7:45 a.m. We get invitations, lots of invitations, for election night events.
One from weedmaps.com caught our eye. There’s a viewing party called the National Cannabis Festival. They explain that voter turnout isexpected to be especially “high,” and this election is a “buzzworthy” event.
The program begins at 5:30 (PST) and includes:
“… great moments in weed history with Abdullah Saeed & David Bienenstock, election night munchies with Pink Fox, hash making withThe Dank Duchess, Ballot Initiative Happy Hour with NCIA, the Home Stoner’s Network and several moments of Zen to keep spirits highthroughout the evening.”
7:30 a.m. It’s weird to see stores like Louis Vuitton and Tiffany and Company barricaded with plywood on Rodeo Drive. The famous shopping district is closed for vehicle and pedestrian traffic through Nov. 4.
But that’s where we are on Election Day 2020.
Sculptures in Beverly Hills Park and the Beverly Hills sign have been covered with tarp.
It is an open question as to what will inspire incidents in the streets, a Donald Trump victory or a Joe Biden victory?
7:20 a.m. One person ready for election day is Orange County District Attorney Todd Spitzer.
In case of problems with election violations including fraud, the county’s top prosecutor has assembled a team ready to get involved.
The team includes:
– 13 attorneys from the OCDA Special Prosecutions, who have been specifically trained in election issues.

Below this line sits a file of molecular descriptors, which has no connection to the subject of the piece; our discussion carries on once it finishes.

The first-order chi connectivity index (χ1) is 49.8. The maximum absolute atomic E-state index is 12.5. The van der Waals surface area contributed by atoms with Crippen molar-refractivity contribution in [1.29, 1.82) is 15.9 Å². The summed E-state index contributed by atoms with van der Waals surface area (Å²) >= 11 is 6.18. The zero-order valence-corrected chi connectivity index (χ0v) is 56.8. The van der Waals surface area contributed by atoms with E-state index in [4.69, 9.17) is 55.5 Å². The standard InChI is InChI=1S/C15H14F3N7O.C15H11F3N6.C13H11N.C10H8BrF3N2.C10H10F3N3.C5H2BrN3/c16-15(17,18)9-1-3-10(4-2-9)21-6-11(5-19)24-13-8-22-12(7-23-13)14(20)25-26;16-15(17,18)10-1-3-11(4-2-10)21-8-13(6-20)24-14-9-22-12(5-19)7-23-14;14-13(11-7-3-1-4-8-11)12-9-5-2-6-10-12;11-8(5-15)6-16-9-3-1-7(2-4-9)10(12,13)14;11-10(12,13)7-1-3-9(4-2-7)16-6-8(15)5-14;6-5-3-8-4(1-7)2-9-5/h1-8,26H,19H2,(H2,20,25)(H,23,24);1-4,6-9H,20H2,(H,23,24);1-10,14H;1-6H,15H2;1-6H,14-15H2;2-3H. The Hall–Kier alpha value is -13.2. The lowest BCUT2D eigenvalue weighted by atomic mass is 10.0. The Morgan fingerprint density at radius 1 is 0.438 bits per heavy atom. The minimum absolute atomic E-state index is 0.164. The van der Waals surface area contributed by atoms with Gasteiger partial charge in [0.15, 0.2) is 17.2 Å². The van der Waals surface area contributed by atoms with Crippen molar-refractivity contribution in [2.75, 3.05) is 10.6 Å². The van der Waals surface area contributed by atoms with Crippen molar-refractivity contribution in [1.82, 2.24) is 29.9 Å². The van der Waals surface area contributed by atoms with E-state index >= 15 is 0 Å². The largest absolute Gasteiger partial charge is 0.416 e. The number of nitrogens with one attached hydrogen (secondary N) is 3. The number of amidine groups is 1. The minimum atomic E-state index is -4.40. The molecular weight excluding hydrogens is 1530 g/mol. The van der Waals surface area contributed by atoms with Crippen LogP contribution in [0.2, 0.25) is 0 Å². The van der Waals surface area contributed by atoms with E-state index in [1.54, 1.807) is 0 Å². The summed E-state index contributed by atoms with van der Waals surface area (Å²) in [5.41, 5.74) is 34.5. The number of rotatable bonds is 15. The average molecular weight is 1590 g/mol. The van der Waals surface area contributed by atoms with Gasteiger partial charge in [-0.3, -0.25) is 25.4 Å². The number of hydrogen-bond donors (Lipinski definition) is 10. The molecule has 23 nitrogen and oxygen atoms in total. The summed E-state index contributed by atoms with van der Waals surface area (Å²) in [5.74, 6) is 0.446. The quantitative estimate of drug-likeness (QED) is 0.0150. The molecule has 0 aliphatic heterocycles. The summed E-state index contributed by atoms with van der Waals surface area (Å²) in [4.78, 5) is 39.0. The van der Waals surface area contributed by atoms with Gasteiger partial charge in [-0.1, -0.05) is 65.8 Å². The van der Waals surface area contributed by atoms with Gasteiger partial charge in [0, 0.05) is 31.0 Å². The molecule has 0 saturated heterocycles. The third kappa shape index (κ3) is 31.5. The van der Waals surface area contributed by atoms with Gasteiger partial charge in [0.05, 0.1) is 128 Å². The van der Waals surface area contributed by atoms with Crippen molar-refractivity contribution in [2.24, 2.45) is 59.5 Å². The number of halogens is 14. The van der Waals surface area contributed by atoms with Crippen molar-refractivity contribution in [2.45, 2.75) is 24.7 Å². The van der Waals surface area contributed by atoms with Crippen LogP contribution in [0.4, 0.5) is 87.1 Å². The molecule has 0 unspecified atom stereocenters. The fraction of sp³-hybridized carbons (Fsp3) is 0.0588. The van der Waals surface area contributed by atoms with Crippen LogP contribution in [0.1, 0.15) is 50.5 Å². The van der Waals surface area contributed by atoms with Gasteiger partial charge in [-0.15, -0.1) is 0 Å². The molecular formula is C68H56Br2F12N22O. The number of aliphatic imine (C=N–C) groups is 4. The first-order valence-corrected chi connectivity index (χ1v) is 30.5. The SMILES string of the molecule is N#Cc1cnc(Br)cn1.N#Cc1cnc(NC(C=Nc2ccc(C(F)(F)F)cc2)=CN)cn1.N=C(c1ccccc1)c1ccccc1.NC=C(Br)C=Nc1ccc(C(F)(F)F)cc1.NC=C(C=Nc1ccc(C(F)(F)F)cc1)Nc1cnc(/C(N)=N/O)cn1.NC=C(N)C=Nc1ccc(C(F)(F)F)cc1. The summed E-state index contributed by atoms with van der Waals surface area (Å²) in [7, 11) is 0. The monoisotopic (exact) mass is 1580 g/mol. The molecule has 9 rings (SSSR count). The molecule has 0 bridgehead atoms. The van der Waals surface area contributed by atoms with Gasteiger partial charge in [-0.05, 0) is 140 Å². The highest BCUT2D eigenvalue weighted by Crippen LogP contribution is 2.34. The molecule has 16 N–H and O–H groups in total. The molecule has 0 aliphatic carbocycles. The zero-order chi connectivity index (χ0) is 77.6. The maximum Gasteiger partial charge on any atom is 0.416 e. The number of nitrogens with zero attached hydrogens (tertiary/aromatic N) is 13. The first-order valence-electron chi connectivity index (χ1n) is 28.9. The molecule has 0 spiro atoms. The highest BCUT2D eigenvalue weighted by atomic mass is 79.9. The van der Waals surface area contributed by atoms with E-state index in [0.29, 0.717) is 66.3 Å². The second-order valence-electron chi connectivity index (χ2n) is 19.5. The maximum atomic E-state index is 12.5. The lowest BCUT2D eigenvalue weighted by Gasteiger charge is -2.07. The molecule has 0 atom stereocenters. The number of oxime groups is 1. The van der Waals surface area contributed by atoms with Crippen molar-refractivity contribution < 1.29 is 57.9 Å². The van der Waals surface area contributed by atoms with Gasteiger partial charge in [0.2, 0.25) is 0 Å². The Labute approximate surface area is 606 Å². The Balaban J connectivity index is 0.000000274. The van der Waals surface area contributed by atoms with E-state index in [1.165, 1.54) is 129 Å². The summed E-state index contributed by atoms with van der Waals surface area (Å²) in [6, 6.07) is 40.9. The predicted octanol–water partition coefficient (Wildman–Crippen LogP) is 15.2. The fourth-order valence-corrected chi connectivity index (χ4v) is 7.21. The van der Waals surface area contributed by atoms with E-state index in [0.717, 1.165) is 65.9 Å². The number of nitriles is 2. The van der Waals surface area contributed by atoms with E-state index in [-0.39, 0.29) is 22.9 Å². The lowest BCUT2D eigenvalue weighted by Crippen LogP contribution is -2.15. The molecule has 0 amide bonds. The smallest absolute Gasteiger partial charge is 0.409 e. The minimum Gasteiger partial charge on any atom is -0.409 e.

– 25 investigators.
– 1 analyst.
– 1 investigative aide.
Spitzer and his team will be working with the FBI, Department of Homeland Security, the California Secretary of State and AttorneyGeneral and the Orange County Registrar of Voters.
A hotline has been established if Orange County residents want to report suspected election violations. That number is 714-501-4593. Suspicious activity can also be reported at firstname.lastname@example.org.
“Your vote is your voice,” Spitzer said. “The power of one vote should not be underestimated, and it is our responsibility as prosecutors to ensure that every vote – and every – voice counts. We have taken every step to safeguard this election and provide Orange County residents with the peace of mind that their voice will be heard when they cast their ballot – whether it is by mail, at a ballot box, or by voting in person. Anyone who chooses to violate any section of the election code in Orange County and interfere with the sanctity of the election will be prosecuted to the fullest extent of the law.”
7 a.m. So many of us are polarized. As we finally hit Election Day, after four years of dread or excitement or a thousand different emotions,there is one statement we all can agree on:
If the other guy wins, I can’t imagine what the world will be like tomorrow.
That’s what everybody is watching today. How will the side of the guy with fewer votes handle defeat?
Will there be riots? Will police have to intervene? Will roads be blocked by protesters? Will people quietly celebrate or grieve inside their own home with a bottle of wine (a fitting way during a pandemic)?
The Southern California News Group will have reporters fanning out across Los Angeles, the South Bay, Riverside, San Bernardino, the Inland Empire and Orange County. We will provide updates here as events happen. So check back here as the day progresses. Each post will have a timestamp at the beginning to let you know the order that events occur.
We’ll be monitoring what is happening across the country and on social media. So it will either be fun or excruciating.
This election seems to have inspired so many on both sides and in the middle. In Orange County, for example, more than 60 percent of registered voters had already cast a ballot through Sunday. As of Monday afternoon, nearly 12 million Californians had voted; that’s more than half the active, registered voters in the state, California’s Secretary of State shared in a tweet.
That’s a lot of early enthusiasm.
Check back throughout the day for updates.
Source: Orange County Register